Situational awareness: Trump tweeted today that his administration is "giving strong considerations to placing Illegal Immigrants in Sanctuary Cities" today, following a story published yesterday by the Washington Post.
- "We are giving very strong consideration to having people, after a 20 day period — because legally we’re not allowed to hold them for more than that — we will move them to sanctuary cities," he said. Video.
- WashPost: "Following Trump’s tweets, a Department of Homeland Security official said DHS is not drawing up plans to implement the proposal. The official requested anonymity to contradict the president."
1 big thing: The cashless backlash is getting results
Two Americas: While Big Tech is increasingly on board with helping Americans emulate the rest of the world on cashless payments, there's a growing backlash at home against stores that don't take cash.
Between the lines: The push against cashless is reaching companies, Axios' Erica Pandey reports.
- It began in Philadelphia and has since spread to New York, D.C., Chicago, San Francisco, and beyond.
- An Amazon spokesperson told Axios the company is exploring a cash option at its Go stores.
- Standard Cognition, a Silicon Valley startup that outfits existing stores with automated checkout, said it is doing the same.
The big picture: "The U.S. still leans on cash. Around 30% of all U.S. business is still done in cash, not credit cards — some 14 million Americans have no bank account," Erica wrote in March.
- "Over the last two years or so, Chinese tech giants Alibaba and JD.com have wholly eliminated checkout in hundreds of stores. American counterparts Amazon and Walmart, meanwhile, are only starting to debut such technology in a few flagship locations."
- "But unlike in China, local U.S. movements are working to keep cash alive. The trend was first reported by Tim Carmody's Amazon Chronicles."
The bottom line: While adding cash could make these futuristic bodegas accessible to millions more Americans, it will add hiccups to the streamlined “just walk out” checkout model that many of these companies originally touted.
Bonus: Pic du jour
Elizabeth Warren shakes hands and greets striking Stop & Shop workers while also bringing coffee and donuts in Somerville, Massachusetts.
- 31,000 unionized Stop & Shop workers across New England walked off the job yesterday in an ongoing strike in response to a proposed contract which the United Food & Commercial Workers union says would cut health care benefits and pensions for employees.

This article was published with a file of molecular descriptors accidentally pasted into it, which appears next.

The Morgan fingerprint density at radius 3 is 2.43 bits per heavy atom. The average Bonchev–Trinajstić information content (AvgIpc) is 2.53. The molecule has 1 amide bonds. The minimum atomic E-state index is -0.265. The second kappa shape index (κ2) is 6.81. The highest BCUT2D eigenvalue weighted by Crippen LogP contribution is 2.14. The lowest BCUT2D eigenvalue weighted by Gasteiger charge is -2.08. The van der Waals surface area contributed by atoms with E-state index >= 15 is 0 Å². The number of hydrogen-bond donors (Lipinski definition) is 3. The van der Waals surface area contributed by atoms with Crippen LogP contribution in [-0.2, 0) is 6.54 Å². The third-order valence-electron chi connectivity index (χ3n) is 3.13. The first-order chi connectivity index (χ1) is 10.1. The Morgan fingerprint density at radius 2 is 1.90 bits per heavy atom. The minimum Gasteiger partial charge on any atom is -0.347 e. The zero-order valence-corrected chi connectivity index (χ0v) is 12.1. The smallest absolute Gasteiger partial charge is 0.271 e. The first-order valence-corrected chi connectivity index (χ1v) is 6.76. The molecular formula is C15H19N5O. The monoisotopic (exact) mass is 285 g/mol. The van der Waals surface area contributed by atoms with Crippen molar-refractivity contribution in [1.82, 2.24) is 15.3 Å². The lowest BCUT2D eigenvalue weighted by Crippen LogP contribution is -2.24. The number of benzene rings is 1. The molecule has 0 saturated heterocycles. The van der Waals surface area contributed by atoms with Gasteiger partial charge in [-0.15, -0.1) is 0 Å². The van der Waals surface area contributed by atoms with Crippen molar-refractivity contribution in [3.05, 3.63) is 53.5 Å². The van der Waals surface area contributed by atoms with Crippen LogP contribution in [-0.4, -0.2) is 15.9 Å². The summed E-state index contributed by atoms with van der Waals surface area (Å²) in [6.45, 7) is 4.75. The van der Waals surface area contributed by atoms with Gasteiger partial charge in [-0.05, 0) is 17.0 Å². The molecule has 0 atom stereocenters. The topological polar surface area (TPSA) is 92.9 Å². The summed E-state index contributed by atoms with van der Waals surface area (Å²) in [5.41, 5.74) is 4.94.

Bonus: Chart du jour
2. What you missed
- The trade war isn't breaking China's economy: It appears that policymakers are adding credit growth to all the other stimulative measures like tax cuts, infrastructure spending and preferential policies to keep the economy stable. Details.
- The World Health Organization declined today to declare a "Public Health Emergency of International Concern" despite a sharp uptick in the number and geographical spread of cases of the Ebola virus in the Democratic Republic of the Congo. Chart.
- Manafort associate Samuel Patten was sentenced to probation by a federal judge after he pleaded guilty last year to helping steer Ukrainian money into President Trump's inaugural committee, the Washington Post reports.
- 2020 candidate Pete Buttigieg's increasingly tough back-and-forth with Vice President Mike Pence is only the latest chapter in a political saga that predates the 2016 election and Buttigieg's 2020 presidential run. Go deeper.
1 fun thing: Game of Thrones returns
"Game of Thrones" returns Sunday for its eighth and final season with six episodes, Flipboard's Mia Quagliarello writes for Axios. (Obviously, there could be spoilers below.)
- Between the lines: There are tons of questions the series needs to answer, like how lovers Jon Snow and Daenerys Targaryen will find out they're related (and what they'll do about it), if Arya will kill cruel Cersei, who'll reign supreme in the epic fight between the living and the dead, and ultimately who'll sit atop the Iron Throne.
What to watch:
- The longest consecutive battle sequence ever committed to film. Shooting it took 11 weeks and more than 750 cast and crew members, reports Entertainment Weekly.
- Reunions galore. The Starks finally reunite. Other anticipated reunions include Arya and the Hound, Jon and Sam, Sansa and Tyrion, and many more.
- The biggest musical ensemble yet, with a 60-piece orchestra, 40-voice mixed chorus and 12-voice children's choir (via Variety).
- A breathless James Corden boiled down the previous seven seasons into a four-minute clip.
- Don't miss this riveting account in The New Yorker of how Emilia Clarke (Daenerys Targaryen) suffered two life-threatening aneurysms while filming Season 1.
- Five GoT prequels are in the works, including one that explores the origins of the white walkers, the mysteries of Essos, and the Stark family.
P.S. The new Star Wars trailer is out today. Episode IX will be "The Rise of Skywalker." Video.